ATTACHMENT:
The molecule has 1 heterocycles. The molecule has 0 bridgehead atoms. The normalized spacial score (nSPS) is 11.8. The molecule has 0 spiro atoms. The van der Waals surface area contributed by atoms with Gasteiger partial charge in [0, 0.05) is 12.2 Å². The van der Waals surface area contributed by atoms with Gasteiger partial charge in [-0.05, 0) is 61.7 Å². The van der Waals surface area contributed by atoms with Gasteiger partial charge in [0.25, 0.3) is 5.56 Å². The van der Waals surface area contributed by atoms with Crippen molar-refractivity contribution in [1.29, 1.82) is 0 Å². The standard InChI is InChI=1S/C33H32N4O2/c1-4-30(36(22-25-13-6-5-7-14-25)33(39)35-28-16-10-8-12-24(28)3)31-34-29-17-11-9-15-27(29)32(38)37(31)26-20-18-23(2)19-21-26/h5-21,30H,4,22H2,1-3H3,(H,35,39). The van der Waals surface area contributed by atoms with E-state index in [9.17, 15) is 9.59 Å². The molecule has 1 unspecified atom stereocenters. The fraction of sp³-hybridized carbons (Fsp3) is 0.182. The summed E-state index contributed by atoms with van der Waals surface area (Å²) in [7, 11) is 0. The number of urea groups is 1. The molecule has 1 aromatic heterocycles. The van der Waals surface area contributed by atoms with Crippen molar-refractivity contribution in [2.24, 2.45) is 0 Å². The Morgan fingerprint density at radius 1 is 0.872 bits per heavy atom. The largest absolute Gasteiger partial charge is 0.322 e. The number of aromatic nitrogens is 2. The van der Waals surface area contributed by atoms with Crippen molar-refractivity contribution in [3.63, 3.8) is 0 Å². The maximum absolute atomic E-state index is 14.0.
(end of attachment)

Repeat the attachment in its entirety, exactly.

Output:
The molecule has 1 heterocycles. The molecule has 0 bridgehead atoms. The normalized spacial score (nSPS) is 11.8. The molecule has 0 spiro atoms. The van der Waals surface area contributed by atoms with Gasteiger partial charge in [0, 0.05) is 12.2 Å². The van der Waals surface area contributed by atoms with Gasteiger partial charge in [-0.05, 0) is 61.7 Å². The van der Waals surface area contributed by atoms with Gasteiger partial charge in [0.25, 0.3) is 5.56 Å². The van der Waals surface area contributed by atoms with Crippen molar-refractivity contribution in [1.29, 1.82) is 0 Å². The standard InChI is InChI=1S/C33H32N4O2/c1-4-30(36(22-25-13-6-5-7-14-25)33(39)35-28-16-10-8-12-24(28)3)31-34-29-17-11-9-15-27(29)32(38)37(31)26-20-18-23(2)19-21-26/h5-21,30H,4,22H2,1-3H3,(H,35,39). The van der Waals surface area contributed by atoms with E-state index in [9.17, 15) is 9.59 Å². The molecule has 1 unspecified atom stereocenters. The fraction of sp³-hybridized carbons (Fsp3) is 0.182. The summed E-state index contributed by atoms with van der Waals surface area (Å²) in [7, 11) is 0. The number of urea groups is 1. The molecule has 1 aromatic heterocycles. The van der Waals surface area contributed by atoms with Crippen molar-refractivity contribution in [2.24, 2.45) is 0 Å². The Morgan fingerprint density at radius 1 is 0.872 bits per heavy atom. The largest absolute Gasteiger partial charge is 0.322 e. The number of aromatic nitrogens is 2. The van der Waals surface area contributed by atoms with Crippen molar-refractivity contribution in [3.63, 3.8) is 0 Å². The maximum absolute atomic E-state index is 14.0.